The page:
A great number of transboundary water systems of the world, including transboundary aquifers (TBAs), support the socioeconomic development and wellbeing of an important part of the world’s population. At present, nearly 600 TBAs have been defined in the Americas, Africa, Asia, and Europe. Transboundary water issues abound and are complicated by lack of adequate governance and shared management. Of upmost importance to resolve those issues are the background assessments, legally-binding agreements and by the fact that in many cases institutional asymmetries do not allow for a standardised knowledge.
We present a critical look at the transboundary aquifer issues, based on the analysis of identified TBAs, and discuss what is working and what it is not to illustrate the most important steps and lessons learned, as well as the good practices needed for water management in the transboundary context.
Our analysis of the current state of knowledge of TBAs in four continents shows that information on most transboundary aquifers remains limited. Given important aspects related to incomplete or contradictory knowledge on TBAs, the large number of stakeholders and opinions involved, scarce legal agreements, and the interconnected nature of these problems with other problems, take us to conclude that groundwater science alone cannot solve transboundary groundwater issues.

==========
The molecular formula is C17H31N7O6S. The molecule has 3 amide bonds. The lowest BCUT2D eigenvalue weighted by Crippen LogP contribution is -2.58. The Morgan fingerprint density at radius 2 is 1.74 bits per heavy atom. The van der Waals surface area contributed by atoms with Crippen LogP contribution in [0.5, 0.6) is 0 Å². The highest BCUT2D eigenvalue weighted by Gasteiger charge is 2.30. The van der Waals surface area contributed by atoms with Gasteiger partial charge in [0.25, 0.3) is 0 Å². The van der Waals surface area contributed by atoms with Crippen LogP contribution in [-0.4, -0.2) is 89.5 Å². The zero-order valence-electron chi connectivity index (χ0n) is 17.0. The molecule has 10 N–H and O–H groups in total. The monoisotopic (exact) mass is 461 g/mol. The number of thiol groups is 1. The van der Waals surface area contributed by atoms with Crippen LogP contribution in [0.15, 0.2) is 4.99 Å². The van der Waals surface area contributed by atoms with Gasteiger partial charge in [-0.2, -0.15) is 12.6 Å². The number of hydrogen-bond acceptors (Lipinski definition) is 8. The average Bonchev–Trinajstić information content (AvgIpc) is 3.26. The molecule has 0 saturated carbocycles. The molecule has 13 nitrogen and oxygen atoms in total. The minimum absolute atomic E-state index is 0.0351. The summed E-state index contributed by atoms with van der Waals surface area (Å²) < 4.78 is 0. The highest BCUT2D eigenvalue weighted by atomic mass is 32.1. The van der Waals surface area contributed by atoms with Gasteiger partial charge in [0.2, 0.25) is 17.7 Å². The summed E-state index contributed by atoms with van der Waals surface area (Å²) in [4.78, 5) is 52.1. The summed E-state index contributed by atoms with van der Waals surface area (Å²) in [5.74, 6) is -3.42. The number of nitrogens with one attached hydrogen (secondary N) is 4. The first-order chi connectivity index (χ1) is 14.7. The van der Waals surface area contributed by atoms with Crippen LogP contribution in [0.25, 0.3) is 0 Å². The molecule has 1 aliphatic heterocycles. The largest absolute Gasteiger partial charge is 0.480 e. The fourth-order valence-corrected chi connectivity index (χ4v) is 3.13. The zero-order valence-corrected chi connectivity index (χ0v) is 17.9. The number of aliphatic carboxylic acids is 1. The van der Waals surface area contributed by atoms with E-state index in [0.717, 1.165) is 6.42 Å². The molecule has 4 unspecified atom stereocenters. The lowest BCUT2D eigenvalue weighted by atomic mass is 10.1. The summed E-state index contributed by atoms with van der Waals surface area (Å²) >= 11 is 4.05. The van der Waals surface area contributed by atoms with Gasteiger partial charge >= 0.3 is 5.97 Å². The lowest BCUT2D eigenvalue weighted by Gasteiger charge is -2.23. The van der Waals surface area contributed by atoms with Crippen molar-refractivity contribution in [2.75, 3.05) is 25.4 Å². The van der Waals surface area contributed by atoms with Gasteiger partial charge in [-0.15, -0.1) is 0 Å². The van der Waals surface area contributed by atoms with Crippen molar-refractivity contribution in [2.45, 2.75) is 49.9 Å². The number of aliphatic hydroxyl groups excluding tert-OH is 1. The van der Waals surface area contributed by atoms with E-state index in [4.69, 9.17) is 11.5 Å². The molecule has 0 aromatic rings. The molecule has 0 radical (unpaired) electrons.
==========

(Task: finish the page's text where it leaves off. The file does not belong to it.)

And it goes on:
In Africa, cooperation on aquifer management has improved, even in the absence of legally-binding agreements. In Asia, TBAs identification, assessment and shared management is still limited. In the Americas, important lessons were learned from the collaborative assessment of some TBAs shared by Mexico and the USA, as well as the Guarani in South America. In Europe, the extension and size of TBAs are generally limited compared to aquifer systems in other parts of the world, the geological complexity in the region and fragmented information, has led to some inconsistencies of methodological approaches to map TBAs.
Issues that still need to be addressed are: hydrogeological understanding of the transboundary systems, clear and unambiguous delineation of TBAs, indicators of cooperation, data harmonization and information sharing and management, and water use conflicts or impacts of global changes in the systems. Addressing these issues requires a concerted effort of all stakeholders involved to establish a satisfactory balance between scientific knowledge and efficient management and protection of transboundary waters.